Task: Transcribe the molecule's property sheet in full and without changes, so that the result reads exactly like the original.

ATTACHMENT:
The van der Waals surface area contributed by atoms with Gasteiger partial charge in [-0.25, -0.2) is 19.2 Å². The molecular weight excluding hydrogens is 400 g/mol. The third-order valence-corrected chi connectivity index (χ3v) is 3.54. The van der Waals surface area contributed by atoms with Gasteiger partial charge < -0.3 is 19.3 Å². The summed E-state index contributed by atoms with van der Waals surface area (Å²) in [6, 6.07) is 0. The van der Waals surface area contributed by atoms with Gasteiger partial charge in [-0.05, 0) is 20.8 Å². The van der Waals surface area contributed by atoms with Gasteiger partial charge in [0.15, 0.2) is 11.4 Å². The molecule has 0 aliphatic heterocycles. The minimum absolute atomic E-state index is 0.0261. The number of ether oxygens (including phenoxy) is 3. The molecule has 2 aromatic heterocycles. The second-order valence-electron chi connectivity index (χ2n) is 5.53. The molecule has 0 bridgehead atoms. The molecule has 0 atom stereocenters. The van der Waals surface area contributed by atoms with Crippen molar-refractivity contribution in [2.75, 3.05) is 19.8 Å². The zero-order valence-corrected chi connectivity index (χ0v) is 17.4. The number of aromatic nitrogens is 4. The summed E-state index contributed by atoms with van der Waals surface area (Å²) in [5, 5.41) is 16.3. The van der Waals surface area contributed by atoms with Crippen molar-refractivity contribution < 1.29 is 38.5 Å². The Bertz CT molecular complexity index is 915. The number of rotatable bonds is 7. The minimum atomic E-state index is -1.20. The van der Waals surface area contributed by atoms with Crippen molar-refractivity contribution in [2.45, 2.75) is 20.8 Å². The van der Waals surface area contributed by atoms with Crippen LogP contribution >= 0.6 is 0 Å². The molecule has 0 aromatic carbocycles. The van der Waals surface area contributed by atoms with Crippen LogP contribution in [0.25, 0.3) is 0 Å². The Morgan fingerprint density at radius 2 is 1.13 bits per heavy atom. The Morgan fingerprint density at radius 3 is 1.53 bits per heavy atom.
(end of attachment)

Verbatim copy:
The van der Waals surface area contributed by atoms with Gasteiger partial charge in [-0.25, -0.2) is 19.2 Å². The molecular weight excluding hydrogens is 400 g/mol. The third-order valence-corrected chi connectivity index (χ3v) is 3.54. The van der Waals surface area contributed by atoms with Gasteiger partial charge < -0.3 is 19.3 Å². The summed E-state index contributed by atoms with van der Waals surface area (Å²) in [6, 6.07) is 0. The van der Waals surface area contributed by atoms with Gasteiger partial charge in [-0.05, 0) is 20.8 Å². The van der Waals surface area contributed by atoms with Gasteiger partial charge in [0.15, 0.2) is 11.4 Å². The molecule has 0 aliphatic heterocycles. The minimum absolute atomic E-state index is 0.0261. The number of ether oxygens (including phenoxy) is 3. The molecule has 2 aromatic heterocycles. The second-order valence-electron chi connectivity index (χ2n) is 5.53. The molecule has 0 bridgehead atoms. The molecule has 0 atom stereocenters. The van der Waals surface area contributed by atoms with Crippen molar-refractivity contribution in [2.75, 3.05) is 19.8 Å². The zero-order valence-corrected chi connectivity index (χ0v) is 17.4. The number of aromatic nitrogens is 4. The summed E-state index contributed by atoms with van der Waals surface area (Å²) in [5, 5.41) is 16.3. The van der Waals surface area contributed by atoms with Crippen molar-refractivity contribution < 1.29 is 38.5 Å². The Bertz CT molecular complexity index is 915. The number of rotatable bonds is 7. The minimum atomic E-state index is -1.20. The van der Waals surface area contributed by atoms with Crippen molar-refractivity contribution in [2.45, 2.75) is 20.8 Å². The van der Waals surface area contributed by atoms with Crippen LogP contribution >= 0.6 is 0 Å². The molecule has 0 aromatic carbocycles. The van der Waals surface area contributed by atoms with Crippen LogP contribution in [0.25, 0.3) is 0 Å². The Morgan fingerprint density at radius 2 is 1.13 bits per heavy atom. The Morgan fingerprint density at radius 3 is 1.53 bits per heavy atom.